Josie Moore was surrounded by a dozen handsome halfnaked
men, and not a single one of them was hers. Story of
my life. When it came to the opposite sex, she didn’t have
any luck at all. Which was why, yet again, she was available
on a weekend to do this favor for the mayor.
At least, thanks to this video-shooting gig, instead of sitting at home alone she was filming the behind-the-scenes look at the firefighter calendar shoot.
She’d joked with Mayor Bridges that watching hot guys strip down was going to be a sweet job, and it would have been had she not been so crazy worried about the Big Fat Lie she’d told her mother.
She didn’t like lying. But “Josie-you’re-so-deficient”
remark #109 had pushed her over the edge of truth into the
murky waters of half truths, which then so easily slid into
the BFL. There was a way out of it…she just hadn’t found
Her mother was still angry with her for giving up her
counseling practice to start the video business. But Josie
didn’t care. That life had never fit her. It had been the one her
parents had wanted for her. She loved the creative freedom
she had now, but it wasn’t what her mother considered a
“real” job, which made their phone calls a little…heated
They were usually filled with her constant
disappointment about how Josie was never enough. She was
too picky, too curvy, too strong. She threw away a perfectly
good career. She wouldn’t ever be in a serious relationship.
Which is how, after a few too many glasses of wine and
a lot of frustration and hurt, Josie had ended up telling her
mother that actually she wasn’t hopelessly single—she was
dating a firefighter.
It had seemed like a good idea at the time, likely due to the aforementioned alcohol. She’d done damage control a few days later by revealing they’d “broken up,” but by the end of the call, she’d somehow told her mother they were trying to work things out.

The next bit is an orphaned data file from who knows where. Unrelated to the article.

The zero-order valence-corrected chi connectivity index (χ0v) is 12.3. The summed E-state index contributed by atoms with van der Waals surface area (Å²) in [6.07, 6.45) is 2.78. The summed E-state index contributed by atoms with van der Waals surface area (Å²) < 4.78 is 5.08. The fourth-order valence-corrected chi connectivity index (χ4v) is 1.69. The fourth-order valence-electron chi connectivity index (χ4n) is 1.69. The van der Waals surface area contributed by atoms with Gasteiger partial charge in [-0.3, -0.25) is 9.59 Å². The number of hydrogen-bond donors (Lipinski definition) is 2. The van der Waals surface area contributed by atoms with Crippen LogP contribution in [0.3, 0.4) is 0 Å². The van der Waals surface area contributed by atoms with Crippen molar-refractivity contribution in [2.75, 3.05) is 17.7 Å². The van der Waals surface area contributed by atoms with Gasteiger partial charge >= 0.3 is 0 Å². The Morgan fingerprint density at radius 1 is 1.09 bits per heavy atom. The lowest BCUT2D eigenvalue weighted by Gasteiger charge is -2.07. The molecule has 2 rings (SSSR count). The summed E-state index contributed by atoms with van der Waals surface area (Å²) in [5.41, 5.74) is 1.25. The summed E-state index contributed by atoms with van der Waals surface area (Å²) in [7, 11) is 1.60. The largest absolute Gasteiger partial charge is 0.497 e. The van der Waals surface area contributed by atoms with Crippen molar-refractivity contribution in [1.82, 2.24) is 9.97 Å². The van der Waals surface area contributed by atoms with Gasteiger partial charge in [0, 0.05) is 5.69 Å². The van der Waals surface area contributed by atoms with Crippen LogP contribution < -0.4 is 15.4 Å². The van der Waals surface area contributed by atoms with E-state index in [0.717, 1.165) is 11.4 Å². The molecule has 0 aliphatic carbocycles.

Telling herself it was okay, she’d fix it in time, she’d put
it out of her mind. Her parents hadn’t lived in Morganville
in years, so what were the odds that they’d suddenly decide
to move back? Apparently, pretty high.
Now they were rolling into town in a matter of days and
she was going to have to tell Lincoln Bradford, her once
upon a time crush, what she’d done. Preferably before he
heard it through the gossip grapevine. But how did one tell
a man that he was supposed to be her breakup boyfriend?
She glanced at the front of the fire station where the
object of her thoughts stood. She’d grown up idolizing her
best friend Casey’s older brother. The first piece of her Star
Trek memorabilia collection had come from Lincoln. It was
on her eleventh birthday and it had only been a keychain
with a replica of the Enterprise on it, but she had treasured
Birthdays weren’t celebrated at her house with gifts or
cake. Instead, her parents deposited money into her college
savings fund every year and had done so from the time she
was five. While she appreciated that, her young heart had
always longed to have the experiences and celebrations that
other kids did.
Josie brought her thoughts back into focus when Judge
Doyle’s son, who owned a photography shop in town, called
out instructions for Lincoln to turn and flex that hard body
Lincoln did, directing those dark eyes of his her way.
Josie coughed to keep a breath mint from going down
the wrong way. “I’m fine,” she said in a strangled voice when
Mayor Bridges thumped her on the back. She peered into
the lens again and Lincoln filled the view.
He wore his yellow turnout pants hooked to red
suspenders on either side of his impressive chest. In the
crook of his arm, he cradled a small brown mutt that
wouldn’t stop wriggling. Lincoln spoke quietly to the dog,
then flicked his gaze to her again.
Her heart sped up. Turning her back to the group of
men, Josie pretended her video camera stabilizer needed
her immediate attention. She was doing great getting the
pitter-patter of her heart under control when someone
tapped her arm.
Beside her, Warren Doyle looked up at the bright blue
October sky. He squinted, turned to Josie, then pointed at
Lincoln. “The makeup girl seems to have disappeared, and
Lincoln has a shine on his chest that’s giving off a glare. Can
you take care of that?”
“You want me to…”
“Put some anti-shine here”—Warren patted his own
chest impatiently—“on Mr. Muscles.”
Josie looked at Lincoln. Despite having crushed on
him for years, he’d never seemed to see her as more than
his little sister’s best friend until recently. After Casey had
gotten engaged, Josie and Lincoln had been thrown together